Now let’s assume that the 1.5 million acres the BLM is left with after removing 25% from the land base contained stands that were older than 60 and contained 80,000 bf/ac.  This is way more than what is expected under the sustained yield scenario.  In this case, every acre cut contains twice the volume of a sustained yield acre.  The BLM would not be overcutting if they maintained a harvest of one billion board feet.  They could actually harvest 1.5 billion BF for 60 years from those 1.5 million acres at which time they would have to reduce their harvest to 750,000 bf which is what the managed stands can sustain over time.

Another instance where they could harvest above their sustained yield level is if they aren’t managing their lands using the land management practices that were assumed to be used when doing the sustained yield calculation.  For instance, they might not plant areas with the same genetic characteristic, might not apply fertilizer, might not control stocking or might not regenerate and plant new trees as assumed in the sustained yield calculation.  Under these conditions, the lands would not be growing as anticipated and they could be over cutting.

The industry is worried that this might be the case as the BLM has not followed the management practices that were assumed when they did their sustained yield calculation 20 years ago.  Since the NWFP was adopted, the BLM has not regenerated and planted new trees as anticipated but rather relied on thinning existing stands to produce their ASQ.  While this has increased the standing inventory beyond what was anticipated, it has created a 20 year age gap that will affect future sustained yield calculations.

The BLM has never “over-cut” their lands as the vast majority of their stands contain way more volume than the sustained yield acre as in the example above.  Claims that they are doing so are merely attempts to discredit the agency and deceive the general public and have no basis in reality. -Ross Mickey

NEPA Run Amok

The Council on Environmental Quality (CEQ) states in its 2007 publication A Citizens Guide to NEPA that “The environmental assessment (EA) is intended to be a concise document that briefly provides sufficient evidence and analysis”.  In an attempt to meet that guidance and to comply with the National Environmental Policy Act (NEPA), the Medford BLM District compiled 1,559 pages of environmental analysis in 2016 in order to implement that year’s vegetation management program; a program that generated less than 60% of the District’s assigned timber outputs.  So much for brief and concise.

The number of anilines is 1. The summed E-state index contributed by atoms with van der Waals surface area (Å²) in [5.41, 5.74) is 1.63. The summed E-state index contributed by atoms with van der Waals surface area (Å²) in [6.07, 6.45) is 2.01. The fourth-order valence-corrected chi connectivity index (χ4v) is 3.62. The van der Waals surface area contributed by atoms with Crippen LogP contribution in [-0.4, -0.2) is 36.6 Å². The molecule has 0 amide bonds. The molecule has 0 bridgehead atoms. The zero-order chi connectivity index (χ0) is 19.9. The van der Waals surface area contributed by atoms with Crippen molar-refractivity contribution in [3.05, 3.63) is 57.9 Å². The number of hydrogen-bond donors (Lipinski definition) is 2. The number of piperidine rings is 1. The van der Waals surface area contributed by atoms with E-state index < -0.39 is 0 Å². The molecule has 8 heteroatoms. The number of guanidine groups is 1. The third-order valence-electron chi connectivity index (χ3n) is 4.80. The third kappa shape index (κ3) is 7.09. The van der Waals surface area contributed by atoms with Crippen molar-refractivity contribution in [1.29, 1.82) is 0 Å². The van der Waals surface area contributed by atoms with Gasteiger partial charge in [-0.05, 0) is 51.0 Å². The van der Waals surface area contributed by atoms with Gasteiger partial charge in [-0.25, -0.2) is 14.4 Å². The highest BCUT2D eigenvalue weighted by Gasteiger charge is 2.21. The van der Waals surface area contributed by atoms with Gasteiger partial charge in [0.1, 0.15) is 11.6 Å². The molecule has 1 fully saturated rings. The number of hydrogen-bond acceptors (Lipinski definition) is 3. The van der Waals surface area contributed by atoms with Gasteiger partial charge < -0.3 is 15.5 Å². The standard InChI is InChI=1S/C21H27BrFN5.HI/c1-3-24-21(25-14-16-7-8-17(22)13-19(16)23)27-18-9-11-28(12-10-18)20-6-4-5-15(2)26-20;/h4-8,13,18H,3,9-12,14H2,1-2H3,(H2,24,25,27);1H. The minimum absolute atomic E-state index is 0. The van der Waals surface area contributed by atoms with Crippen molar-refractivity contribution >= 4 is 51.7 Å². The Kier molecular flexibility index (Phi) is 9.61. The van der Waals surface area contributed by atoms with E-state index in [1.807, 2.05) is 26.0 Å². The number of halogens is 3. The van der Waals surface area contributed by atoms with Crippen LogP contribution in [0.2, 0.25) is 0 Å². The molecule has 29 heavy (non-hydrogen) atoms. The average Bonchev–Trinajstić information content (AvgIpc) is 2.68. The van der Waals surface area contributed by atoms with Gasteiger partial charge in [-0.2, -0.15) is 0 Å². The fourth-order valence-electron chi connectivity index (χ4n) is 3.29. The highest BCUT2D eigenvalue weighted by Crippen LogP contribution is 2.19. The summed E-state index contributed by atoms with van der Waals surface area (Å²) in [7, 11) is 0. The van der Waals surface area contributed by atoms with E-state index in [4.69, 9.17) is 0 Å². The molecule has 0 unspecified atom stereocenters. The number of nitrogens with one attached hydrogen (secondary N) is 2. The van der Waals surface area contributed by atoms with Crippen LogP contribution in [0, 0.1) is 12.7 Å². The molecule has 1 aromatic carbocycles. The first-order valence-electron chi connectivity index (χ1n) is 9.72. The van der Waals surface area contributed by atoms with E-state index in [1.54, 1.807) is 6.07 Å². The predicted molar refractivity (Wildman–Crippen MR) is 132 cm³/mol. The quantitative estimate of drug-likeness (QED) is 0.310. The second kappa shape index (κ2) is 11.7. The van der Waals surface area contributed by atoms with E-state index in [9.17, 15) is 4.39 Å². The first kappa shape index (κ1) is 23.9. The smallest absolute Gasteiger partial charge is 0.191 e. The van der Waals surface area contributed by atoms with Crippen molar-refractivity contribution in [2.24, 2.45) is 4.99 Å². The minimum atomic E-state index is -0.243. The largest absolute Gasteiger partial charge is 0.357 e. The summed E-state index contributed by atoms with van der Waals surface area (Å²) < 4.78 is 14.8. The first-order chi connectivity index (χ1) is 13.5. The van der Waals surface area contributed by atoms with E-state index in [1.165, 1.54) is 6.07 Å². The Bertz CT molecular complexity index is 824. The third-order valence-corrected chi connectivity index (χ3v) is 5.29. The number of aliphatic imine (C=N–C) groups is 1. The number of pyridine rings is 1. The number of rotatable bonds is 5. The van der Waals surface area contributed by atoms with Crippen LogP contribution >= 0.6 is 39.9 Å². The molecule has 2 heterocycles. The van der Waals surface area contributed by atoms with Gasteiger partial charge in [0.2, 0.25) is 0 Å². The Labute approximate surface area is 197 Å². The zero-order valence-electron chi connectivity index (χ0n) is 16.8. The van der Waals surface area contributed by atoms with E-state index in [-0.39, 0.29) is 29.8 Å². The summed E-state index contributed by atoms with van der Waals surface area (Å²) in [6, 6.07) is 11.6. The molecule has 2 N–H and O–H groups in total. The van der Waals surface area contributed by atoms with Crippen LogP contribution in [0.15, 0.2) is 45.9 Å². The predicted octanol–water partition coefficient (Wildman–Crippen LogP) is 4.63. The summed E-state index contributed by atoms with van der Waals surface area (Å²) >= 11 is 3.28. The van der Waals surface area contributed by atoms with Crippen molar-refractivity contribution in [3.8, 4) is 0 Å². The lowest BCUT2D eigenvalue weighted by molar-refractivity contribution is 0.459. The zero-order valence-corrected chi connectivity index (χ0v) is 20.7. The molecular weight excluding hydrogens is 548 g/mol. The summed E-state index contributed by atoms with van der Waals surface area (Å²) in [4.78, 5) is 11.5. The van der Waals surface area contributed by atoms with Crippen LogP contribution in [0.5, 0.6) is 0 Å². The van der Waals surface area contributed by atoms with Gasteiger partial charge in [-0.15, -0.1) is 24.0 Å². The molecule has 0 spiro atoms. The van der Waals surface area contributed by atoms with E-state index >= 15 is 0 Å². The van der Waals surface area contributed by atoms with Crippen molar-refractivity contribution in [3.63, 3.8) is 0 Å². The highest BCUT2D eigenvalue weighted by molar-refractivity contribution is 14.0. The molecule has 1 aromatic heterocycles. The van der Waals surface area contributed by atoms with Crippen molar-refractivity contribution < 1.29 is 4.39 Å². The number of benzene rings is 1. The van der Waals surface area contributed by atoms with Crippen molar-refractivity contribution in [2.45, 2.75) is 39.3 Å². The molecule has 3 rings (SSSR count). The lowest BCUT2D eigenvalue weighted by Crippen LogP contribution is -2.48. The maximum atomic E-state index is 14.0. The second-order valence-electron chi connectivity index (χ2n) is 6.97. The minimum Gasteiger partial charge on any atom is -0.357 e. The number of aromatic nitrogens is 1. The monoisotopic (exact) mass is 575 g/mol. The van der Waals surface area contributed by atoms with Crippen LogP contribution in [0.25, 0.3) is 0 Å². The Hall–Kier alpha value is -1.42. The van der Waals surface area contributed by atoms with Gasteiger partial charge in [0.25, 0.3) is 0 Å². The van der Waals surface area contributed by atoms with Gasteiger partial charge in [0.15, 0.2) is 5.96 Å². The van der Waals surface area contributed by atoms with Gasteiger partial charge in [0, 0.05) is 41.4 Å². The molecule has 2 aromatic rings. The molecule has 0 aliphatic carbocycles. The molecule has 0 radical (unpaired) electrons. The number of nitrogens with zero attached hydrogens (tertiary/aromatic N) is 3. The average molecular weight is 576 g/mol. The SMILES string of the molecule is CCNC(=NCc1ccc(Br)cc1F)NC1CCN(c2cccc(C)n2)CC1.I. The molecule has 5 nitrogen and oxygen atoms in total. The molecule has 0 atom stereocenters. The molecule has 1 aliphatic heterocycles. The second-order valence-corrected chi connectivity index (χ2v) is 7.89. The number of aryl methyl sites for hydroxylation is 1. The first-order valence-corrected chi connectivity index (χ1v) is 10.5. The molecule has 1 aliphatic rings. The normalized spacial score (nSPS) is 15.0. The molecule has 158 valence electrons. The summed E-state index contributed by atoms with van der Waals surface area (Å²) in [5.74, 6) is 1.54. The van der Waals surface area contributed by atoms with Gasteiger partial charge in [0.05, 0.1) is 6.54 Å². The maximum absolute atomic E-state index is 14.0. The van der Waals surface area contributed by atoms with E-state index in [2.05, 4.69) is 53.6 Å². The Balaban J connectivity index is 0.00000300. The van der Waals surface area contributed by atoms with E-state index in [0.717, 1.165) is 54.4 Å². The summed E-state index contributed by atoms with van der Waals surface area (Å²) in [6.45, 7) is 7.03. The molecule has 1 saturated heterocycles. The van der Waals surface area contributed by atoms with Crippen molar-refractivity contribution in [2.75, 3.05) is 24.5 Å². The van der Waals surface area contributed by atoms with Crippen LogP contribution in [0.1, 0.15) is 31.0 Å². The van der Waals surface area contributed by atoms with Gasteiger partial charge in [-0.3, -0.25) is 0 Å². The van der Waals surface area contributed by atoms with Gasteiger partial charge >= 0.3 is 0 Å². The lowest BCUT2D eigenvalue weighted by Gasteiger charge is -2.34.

So how did the Medford District digress from this simple guidance by the CEQ?  How did brief and concise morph into embellished and verbose?  The answer can partially be found by skimming through the 170 pages of written protests received in 2016 by the Medford BLM in response to the 1,559 pages of analysis.  Many of the points embedded in these protests begin with phrasing such as “the EA failed to consider…” or “insufficient analysis in the EA…”  Apparently not everyone shares the vision of brevity that the CEQ had in 2007; perhaps brevity is not in everyone’s best interest.  The Code of Federal Regulations permits anyone the right to file a written protest to any BLM forest management decision.  The Code of Federal Regulations does not however limit or cap the scale of these protests.  In other words, you as a citizen can submit a ten-page protest or a 100-page protest; or a thousand-page protest for that matter.  This last scenario is a bit absurd and may seem to be an exercise in futility, but considering that the BLM has taken the position that every single protest point embedded in each protest demands its own written response, you might reevaluate; that is if it’s in your interest to generate more paperwork for the BLM.

To illustrate, put yourself in the shoes of a BLM NEPA writer who just completed a 418 page EA (if you don’t believe me follow this link), who then, in response to the recently completed mammoth document,  receives over 60 pages of protests with over 80 individual protest points embedded that warrant written response.  The term blinded by paperwork comes to mind, or more accurately mired in paperwork.  Now, put yourself in the shoes of an opponent/protestor of the BLM’s forest/timber management program.  Suddenly the mire you created for the BLM doesn’t seem so bad, or futile.  If halting the BLM’s timber management program is unattainable surely slowing it down is the next best thing.

As for our aforementioned BLM NEPA writer: following what must be an exhausting exercise in defending and justifying the recently completed 418-page behemoth in writing, and with the stack of last year’s EA’s, protests, and protest responses still sitting on your desk, that BLM NEPA writer gets started on writing next year’s EA’s.  Make no mistake, the excessive and constantly expanding verbiage generated for each new BLM EA is indeed a function of years and years of protests demanding more and more verbiage.  And really, what better way to undermine an agency’s ability, and desire for that matter, to operate efficiently than to force that agency into generating more paperwork?  With 2017’s timber sale program just around the corner I can already hear the opposition to that program cracking their knuckles in anticipation.

–Andy Geissler, AFRC Western Oregon Forester